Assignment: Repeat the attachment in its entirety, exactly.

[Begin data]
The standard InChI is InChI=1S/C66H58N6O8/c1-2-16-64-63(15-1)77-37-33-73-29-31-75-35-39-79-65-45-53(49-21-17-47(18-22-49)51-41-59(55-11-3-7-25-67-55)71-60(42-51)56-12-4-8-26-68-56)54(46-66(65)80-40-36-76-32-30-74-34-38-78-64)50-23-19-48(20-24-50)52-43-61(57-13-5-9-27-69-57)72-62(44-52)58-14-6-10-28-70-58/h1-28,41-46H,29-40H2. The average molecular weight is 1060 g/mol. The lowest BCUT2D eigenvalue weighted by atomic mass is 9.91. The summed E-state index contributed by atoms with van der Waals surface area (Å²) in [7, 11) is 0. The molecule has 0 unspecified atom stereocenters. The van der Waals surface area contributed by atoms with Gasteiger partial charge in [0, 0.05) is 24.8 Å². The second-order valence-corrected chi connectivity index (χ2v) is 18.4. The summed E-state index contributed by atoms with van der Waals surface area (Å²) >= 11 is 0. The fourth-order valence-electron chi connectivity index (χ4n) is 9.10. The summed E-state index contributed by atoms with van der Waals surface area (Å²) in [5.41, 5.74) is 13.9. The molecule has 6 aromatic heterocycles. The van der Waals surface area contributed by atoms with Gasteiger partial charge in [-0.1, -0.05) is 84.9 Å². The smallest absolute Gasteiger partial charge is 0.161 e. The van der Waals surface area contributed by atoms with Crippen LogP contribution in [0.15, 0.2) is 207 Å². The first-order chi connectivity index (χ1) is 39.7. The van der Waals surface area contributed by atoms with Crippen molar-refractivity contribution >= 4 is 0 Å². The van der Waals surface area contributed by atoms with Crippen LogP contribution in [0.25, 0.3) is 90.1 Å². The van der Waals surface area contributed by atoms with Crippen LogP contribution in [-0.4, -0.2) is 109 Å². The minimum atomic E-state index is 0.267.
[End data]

The standard InChI is InChI=1S/C66H58N6O8/c1-2-16-64-63(15-1)77-37-33-73-29-31-75-35-39-79-65-45-53(49-21-17-47(18-22-49)51-41-59(55-11-3-7-25-67-55)71-60(42-51)56-12-4-8-26-68-56)54(46-66(65)80-40-36-76-32-30-74-34-38-78-64)50-23-19-48(20-24-50)52-43-61(57-13-5-9-27-69-57)72-62(44-52)58-14-6-10-28-70-58/h1-28,41-46H,29-40H2. The average molecular weight is 1060 g/mol. The lowest BCUT2D eigenvalue weighted by atomic mass is 9.91. The summed E-state index contributed by atoms with van der Waals surface area (Å²) in [7, 11) is 0. The molecule has 0 unspecified atom stereocenters. The van der Waals surface area contributed by atoms with Gasteiger partial charge in [0, 0.05) is 24.8 Å². The second-order valence-corrected chi connectivity index (χ2v) is 18.4. The summed E-state index contributed by atoms with van der Waals surface area (Å²) >= 11 is 0. The fourth-order valence-electron chi connectivity index (χ4n) is 9.10. The summed E-state index contributed by atoms with van der Waals surface area (Å²) in [5.41, 5.74) is 13.9. The molecule has 6 aromatic heterocycles. The van der Waals surface area contributed by atoms with Gasteiger partial charge in [-0.1, -0.05) is 84.9 Å². The smallest absolute Gasteiger partial charge is 0.161 e. The van der Waals surface area contributed by atoms with Crippen LogP contribution in [0.15, 0.2) is 207 Å². The first-order chi connectivity index (χ1) is 39.7. The van der Waals surface area contributed by atoms with Crippen molar-refractivity contribution >= 4 is 0 Å². The van der Waals surface area contributed by atoms with Crippen LogP contribution in [0.25, 0.3) is 90.1 Å². The van der Waals surface area contributed by atoms with Crippen LogP contribution in [-0.4, -0.2) is 109 Å². The minimum atomic E-state index is 0.267.